Microprocessor - 8086 Interrupts


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Interrupt is the method of creating a temporary halt during program execution and allows peripheral devices to access the microprocessor. The microprocessor responds to that interrupt with an ISR (Interrupt Service Routine), which is a short program to instruct the microprocessor on how to handle the interrupt.

The following image shows the types of interrupts we have in a 8086 microprocessor −

Interrupts

Hardware Interrupts

Hardware interrupt is caused by any peripheral device by sending a signal through a specified pin to the microprocessor.

The 8086 has two hardware interrupt pins, i.e. NMI and INTR. NMI is a non-maskable interrupt and INTR is a maskable interrupt having lower priority. One more interrupt pin associated is INTA called interrupt acknowledge.

NMI

It is a single non-maskable interrupt pin (NMI) having higher priority than the maskable interrupt request pin (INTR)and it is of type 2 interrupt.

When this interrupt is activated, these actions take place −

  • Completes the current instruction that is in progress.

  • Pushes the Flag register values on to the stack.

  • Pushes the CS (code segment) value and IP (instruction pointer) value of the return address on to the stack.

  • IP is loaded from the contents of the word location 00008H.

  • CS is loaded from the contents of the next word location 0000AH.

  • Interrupt flag and trap flag are reset to 0.

INTR

The INTR is a maskable interrupt because the microprocessor will be interrupted only if interrupts are enabled using set interrupt flag instruction. It should not be enabled using clear interrupt Flag instruction.

The INTR interrupt is activated by an I/O port. If the interrupt is enabled and NMI is disabled, then the microprocessor first completes the current execution and sends ‘0’ on INTA pin twice. The first ‘0’ means INTA informs the external device to get ready and during the second ‘0’ the microprocessor receives the 8 bit, say X, from the programmable interrupt controller.

These actions are taken by the microprocessor −

  • First completes the current instruction.

  • Activates INTA output and receives the interrupt type, say X.

  • Flag register value, CS value of the return address and IP value of the return address are pushed on to the stack.

  • IP value is loaded from the contents of word location X × 4

  • CS is loaded from the contents of the next word location.

  • Interrupt flag and trap flag is reset to 0

Software Interrupts

Some instructions are inserted at the desired position into the program to create interrupts. These interrupt instructions can be used to test the working of various interrupt handlers. It includes −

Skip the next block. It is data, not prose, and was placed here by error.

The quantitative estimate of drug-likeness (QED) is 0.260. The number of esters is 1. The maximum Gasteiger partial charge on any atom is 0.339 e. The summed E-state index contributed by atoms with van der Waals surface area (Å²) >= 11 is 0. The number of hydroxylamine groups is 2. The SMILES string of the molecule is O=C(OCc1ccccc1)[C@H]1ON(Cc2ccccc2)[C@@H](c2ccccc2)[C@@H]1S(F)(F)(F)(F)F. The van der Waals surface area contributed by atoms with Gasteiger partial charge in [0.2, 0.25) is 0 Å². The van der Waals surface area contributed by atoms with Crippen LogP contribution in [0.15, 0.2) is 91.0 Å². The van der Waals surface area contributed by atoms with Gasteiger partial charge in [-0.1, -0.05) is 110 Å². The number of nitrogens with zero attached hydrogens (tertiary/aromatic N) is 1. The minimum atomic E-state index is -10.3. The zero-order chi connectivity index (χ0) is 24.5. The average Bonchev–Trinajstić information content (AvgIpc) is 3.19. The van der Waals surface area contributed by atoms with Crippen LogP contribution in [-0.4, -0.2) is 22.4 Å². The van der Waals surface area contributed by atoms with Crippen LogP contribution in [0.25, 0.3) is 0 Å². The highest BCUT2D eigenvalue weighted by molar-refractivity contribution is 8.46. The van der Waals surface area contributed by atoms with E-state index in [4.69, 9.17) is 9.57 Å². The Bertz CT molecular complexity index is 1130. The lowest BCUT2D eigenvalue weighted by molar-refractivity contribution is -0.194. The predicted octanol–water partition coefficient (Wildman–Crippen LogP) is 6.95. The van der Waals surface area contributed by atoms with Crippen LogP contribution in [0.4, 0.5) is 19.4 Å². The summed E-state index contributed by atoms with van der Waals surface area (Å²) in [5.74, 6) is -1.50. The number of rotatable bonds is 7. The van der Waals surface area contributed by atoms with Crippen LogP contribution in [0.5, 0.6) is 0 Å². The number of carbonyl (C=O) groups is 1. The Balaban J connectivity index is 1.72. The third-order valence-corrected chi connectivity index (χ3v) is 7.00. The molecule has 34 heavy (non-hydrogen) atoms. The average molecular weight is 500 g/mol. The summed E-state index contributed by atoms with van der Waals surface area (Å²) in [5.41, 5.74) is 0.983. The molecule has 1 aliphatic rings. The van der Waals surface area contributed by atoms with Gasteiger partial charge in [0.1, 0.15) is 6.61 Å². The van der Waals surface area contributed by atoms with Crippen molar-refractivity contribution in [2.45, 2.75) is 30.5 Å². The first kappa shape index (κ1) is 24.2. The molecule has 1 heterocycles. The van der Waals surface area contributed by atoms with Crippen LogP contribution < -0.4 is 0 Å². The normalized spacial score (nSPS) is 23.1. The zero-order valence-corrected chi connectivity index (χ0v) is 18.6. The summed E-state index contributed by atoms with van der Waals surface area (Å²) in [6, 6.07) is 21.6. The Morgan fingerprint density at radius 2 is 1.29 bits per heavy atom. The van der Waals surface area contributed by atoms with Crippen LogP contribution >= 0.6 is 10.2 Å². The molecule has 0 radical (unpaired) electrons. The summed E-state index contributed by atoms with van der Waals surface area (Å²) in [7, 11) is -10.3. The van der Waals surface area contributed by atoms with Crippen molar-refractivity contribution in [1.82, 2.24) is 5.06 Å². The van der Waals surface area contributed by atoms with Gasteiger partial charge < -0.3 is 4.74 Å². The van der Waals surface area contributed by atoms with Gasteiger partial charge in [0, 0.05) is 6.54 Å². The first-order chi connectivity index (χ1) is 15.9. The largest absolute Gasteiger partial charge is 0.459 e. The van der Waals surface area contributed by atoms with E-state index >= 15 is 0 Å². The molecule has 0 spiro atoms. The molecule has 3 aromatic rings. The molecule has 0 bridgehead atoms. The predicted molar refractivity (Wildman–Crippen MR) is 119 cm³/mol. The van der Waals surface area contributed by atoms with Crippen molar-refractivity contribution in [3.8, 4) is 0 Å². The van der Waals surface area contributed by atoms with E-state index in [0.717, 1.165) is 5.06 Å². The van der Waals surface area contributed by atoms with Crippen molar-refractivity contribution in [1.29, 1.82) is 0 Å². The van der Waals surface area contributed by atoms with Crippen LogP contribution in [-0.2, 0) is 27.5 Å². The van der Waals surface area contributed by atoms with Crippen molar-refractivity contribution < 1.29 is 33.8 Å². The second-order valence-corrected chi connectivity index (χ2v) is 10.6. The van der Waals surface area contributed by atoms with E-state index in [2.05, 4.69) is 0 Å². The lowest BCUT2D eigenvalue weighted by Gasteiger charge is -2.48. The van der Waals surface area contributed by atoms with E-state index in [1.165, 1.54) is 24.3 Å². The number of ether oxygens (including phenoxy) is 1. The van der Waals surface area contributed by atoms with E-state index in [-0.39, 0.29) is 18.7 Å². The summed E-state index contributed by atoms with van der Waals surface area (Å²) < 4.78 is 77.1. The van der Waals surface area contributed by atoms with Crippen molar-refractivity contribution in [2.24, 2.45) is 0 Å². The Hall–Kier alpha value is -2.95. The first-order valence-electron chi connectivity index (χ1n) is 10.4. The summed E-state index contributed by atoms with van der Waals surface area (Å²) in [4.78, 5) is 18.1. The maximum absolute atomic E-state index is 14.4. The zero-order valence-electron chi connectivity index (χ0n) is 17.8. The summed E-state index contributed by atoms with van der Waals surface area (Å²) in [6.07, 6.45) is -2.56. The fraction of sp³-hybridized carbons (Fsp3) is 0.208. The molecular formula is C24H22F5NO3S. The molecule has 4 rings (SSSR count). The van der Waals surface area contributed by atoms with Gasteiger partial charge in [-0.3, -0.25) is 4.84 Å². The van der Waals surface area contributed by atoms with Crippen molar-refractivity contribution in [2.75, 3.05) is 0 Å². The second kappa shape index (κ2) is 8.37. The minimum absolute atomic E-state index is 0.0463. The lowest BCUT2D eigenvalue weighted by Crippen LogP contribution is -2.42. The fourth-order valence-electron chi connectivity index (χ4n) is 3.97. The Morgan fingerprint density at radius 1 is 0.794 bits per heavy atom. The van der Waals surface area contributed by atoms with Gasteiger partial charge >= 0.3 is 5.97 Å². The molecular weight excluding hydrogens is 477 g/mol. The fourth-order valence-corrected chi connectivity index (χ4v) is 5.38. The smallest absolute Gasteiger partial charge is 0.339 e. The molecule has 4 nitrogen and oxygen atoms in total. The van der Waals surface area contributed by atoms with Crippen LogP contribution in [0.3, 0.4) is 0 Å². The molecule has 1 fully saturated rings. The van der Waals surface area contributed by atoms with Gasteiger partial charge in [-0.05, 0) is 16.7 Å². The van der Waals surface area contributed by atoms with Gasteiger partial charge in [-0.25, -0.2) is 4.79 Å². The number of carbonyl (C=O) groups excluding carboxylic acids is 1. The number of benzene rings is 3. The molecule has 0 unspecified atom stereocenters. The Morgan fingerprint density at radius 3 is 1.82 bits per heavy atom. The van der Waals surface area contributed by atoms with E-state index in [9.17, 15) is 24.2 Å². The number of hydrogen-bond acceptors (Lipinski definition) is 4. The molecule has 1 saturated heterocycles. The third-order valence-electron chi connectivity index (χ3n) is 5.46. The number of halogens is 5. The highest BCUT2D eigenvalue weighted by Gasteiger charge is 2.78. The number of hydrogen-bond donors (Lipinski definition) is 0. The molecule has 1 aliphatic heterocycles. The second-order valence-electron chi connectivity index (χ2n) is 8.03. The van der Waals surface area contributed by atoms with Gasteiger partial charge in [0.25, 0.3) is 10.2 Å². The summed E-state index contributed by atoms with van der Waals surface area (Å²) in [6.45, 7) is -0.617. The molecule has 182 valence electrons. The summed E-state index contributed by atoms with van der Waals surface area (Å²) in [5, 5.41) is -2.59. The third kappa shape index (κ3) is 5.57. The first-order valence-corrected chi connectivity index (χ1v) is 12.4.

INT- Interrupt instruction with type number

It is 2-byte instruction. First byte provides the op-code and the second byte provides the interrupt type number. There are 256 interrupt types under this group.

Its execution includes the following steps −

  • Flag register value is pushed on to the stack.

  • CS value of the return address and IP value of the return address are pushed on to the stack.

  • IP is loaded from the contents of the word location ‘type number’ × 4

  • CS is loaded from the contents of the next word location.

  • Interrupt Flag and Trap Flag are reset to 0

The starting address for type0 interrupt is 000000H, for type1 interrupt is 00004H similarly for type2 is 00008H and ……so on. The first five pointers are dedicated interrupt pointers. i.e. −

  • TYPE 0 interrupt represents division by zero situation.

  • TYPE 1 interrupt represents single-step execution during the debugging of a program.

  • TYPE 2 interrupt represents non-maskable NMI interrupt.

  • TYPE 3 interrupt represents break-point interrupt.

  • TYPE 4 interrupt represents overflow interrupt.

The interrupts from Type 5 to Type 31 are reserved for other advanced microprocessors, and interrupts from 32 to Type 255 are available for hardware and software interrupts.

INT 3-Break Point Interrupt Instruction

It is a 1-byte instruction having op-code is CCH. These instructions are inserted into the program so that when the processor reaches there, then it stops the normal execution of program and follows the break-point procedure.

Its execution includes the following steps −

  • Flag register value is pushed on to the stack.

  • CS value of the return address and IP value of the return address are pushed on to the stack.

  • IP is loaded from the contents of the word location 3×4 = 0000CH

  • CS is loaded from the contents of the next word location.

  • Interrupt Flag and Trap Flag are reset to 0

INTO - Interrupt on overflow instruction

It is a 1-byte instruction and their mnemonic INTO. The op-code for this instruction is CEH. As the name suggests it is a conditional interrupt instruction, i.e. it is active only when the overflow flag is set to 1 and branches to the interrupt handler whose interrupt type number is 4. If the overflow flag is reset then, the execution continues to the next instruction.

Its execution includes the following steps −

  • Flag register values are pushed on to the stack.

  • CS value of the return address and IP value of the return address are pushed on to the stack.

  • IP is loaded from the contents of word location 4×4 = 00010H

  • CS is loaded from the contents of the next word location.

  • Interrupt flag and Trap flag are reset to 0

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